Modernist marvel: the multifacted universe of Eileen Gray
An exhibition at New York’s Bard Graduate Center Gallery titled ‘Eileen Gray’ explores the twists and turns of the designer’s oeuvre through furniture, femininity and film
The legendary Eileen Gray has come to represent many different creative areas over the years, depending on whom you speak to. In design circles, she is regarded as a visionary figure, known for making an influential imprint with her memorable modern furniture and interiors on an otherwise male-dominated field. To architects, she stands toe to toe with the early modernists like Walter Gropius and Le Corbusier, with her iconic E.1027 villa, located on Roquebrune-Cap-Martin just north of Monaco, which she designed and built between 1926-29.
What is less in the public consciousness is Gray’s formative years as an artist, trained at the Slade School in London during her early twenties. It was her particular expertise in traditional Asian lacquer that established her as a pioneer in the decorative arts, especially once she embraced abstraction. Her operation of a gallery/retail store under the male pseudonym Galérie Jean Désert from 1921-30, effectively a showroom for her furniture and carpet designs, reflects her enterprising spirit while also paving the way for her career as a designer. At its height, her studio was comprised of a lacquer workshop and a carpet workshop that employed eight women to make the carpets, as well as a furniture design and interiors practice – and that’s all before she embarked on architecture.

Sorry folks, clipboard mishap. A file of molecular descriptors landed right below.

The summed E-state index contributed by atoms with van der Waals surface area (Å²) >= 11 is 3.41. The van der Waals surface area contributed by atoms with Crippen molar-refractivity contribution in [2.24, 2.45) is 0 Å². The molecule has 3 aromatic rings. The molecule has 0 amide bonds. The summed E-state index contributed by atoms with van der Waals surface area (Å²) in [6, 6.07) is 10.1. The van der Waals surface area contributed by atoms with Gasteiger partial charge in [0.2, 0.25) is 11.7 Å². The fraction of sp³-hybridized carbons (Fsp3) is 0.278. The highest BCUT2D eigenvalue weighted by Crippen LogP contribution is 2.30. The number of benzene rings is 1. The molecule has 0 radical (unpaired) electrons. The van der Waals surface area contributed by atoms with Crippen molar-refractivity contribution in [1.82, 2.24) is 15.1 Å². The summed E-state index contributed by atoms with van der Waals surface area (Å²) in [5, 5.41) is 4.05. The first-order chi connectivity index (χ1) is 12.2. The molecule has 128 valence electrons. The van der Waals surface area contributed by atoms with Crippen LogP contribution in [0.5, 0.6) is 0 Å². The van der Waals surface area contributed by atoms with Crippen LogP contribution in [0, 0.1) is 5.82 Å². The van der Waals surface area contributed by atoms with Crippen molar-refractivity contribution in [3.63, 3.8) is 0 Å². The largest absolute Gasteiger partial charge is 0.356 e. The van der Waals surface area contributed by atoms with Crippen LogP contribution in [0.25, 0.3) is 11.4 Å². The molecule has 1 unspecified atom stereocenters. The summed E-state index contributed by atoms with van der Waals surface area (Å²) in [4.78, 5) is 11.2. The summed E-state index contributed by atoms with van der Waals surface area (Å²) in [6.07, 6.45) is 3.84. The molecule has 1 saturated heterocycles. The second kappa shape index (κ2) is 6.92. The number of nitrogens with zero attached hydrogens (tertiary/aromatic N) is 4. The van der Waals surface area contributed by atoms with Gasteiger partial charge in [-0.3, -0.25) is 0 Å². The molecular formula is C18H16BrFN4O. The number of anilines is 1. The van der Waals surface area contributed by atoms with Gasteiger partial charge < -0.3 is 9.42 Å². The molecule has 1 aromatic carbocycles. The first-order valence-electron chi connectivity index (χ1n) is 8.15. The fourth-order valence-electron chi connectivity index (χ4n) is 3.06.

Eileen Gray in retrospect
All of these different facets of Gray, who was born in 1878 to an upper-class family in Ireland, are illuminated in a seminal exhibition entitled ‘Eileen Gray’, which opens at the Bard Graduate Center Gallery in New York City this weekend – the first exhibition dedicated to showcasing the totality of Gray’s oeuvre in the United States. Curated by Cloé Pitiot, who oversaw the groundbreaking exhibition ‘Eileen Gray. A Retrospective’, staged at Paris’ Centre Pompidou, and its companion, ‘Eileen Gray: Architect Designer Painter’ at the Irish Museum of Modern Art, both in 2013, the exhibition in New York brings an additional seven years worth of new material and discoveries to paint an even more compelling portrait of this master of design.
Eileen Gray: furniture design